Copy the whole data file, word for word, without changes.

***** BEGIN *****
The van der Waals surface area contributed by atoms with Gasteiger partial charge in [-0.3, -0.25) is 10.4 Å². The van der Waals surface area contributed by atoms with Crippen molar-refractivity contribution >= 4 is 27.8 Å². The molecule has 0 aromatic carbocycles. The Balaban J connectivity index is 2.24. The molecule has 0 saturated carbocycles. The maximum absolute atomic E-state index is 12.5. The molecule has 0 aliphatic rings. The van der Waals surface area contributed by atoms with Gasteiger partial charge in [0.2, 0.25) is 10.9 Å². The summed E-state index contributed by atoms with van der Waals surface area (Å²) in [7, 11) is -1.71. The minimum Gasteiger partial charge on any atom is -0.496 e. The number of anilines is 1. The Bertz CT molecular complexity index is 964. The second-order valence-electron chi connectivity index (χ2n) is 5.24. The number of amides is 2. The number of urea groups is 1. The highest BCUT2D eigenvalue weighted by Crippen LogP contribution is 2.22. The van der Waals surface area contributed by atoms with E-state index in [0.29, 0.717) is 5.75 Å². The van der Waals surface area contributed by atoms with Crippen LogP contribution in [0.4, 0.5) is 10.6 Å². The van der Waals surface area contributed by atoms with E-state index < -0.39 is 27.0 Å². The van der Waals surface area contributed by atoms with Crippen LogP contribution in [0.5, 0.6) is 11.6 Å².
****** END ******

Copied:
The van der Waals surface area contributed by atoms with Gasteiger partial charge in [-0.3, -0.25) is 10.4 Å². The van der Waals surface area contributed by atoms with Crippen molar-refractivity contribution >= 4 is 27.8 Å². The molecule has 0 aromatic carbocycles. The Balaban J connectivity index is 2.24. The molecule has 0 saturated carbocycles. The maximum absolute atomic E-state index is 12.5. The molecule has 0 aliphatic rings. The van der Waals surface area contributed by atoms with Gasteiger partial charge in [0.2, 0.25) is 10.9 Å². The summed E-state index contributed by atoms with van der Waals surface area (Å²) in [7, 11) is -1.71. The minimum Gasteiger partial charge on any atom is -0.496 e. The number of anilines is 1. The Bertz CT molecular complexity index is 964. The second-order valence-electron chi connectivity index (χ2n) is 5.24. The number of amides is 2. The number of urea groups is 1. The highest BCUT2D eigenvalue weighted by Crippen LogP contribution is 2.22. The van der Waals surface area contributed by atoms with E-state index in [0.29, 0.717) is 5.75 Å². The van der Waals surface area contributed by atoms with Crippen LogP contribution in [0.4, 0.5) is 10.6 Å². The van der Waals surface area contributed by atoms with E-state index < -0.39 is 27.0 Å². The van der Waals surface area contributed by atoms with Crippen LogP contribution in [0.5, 0.6) is 11.6 Å².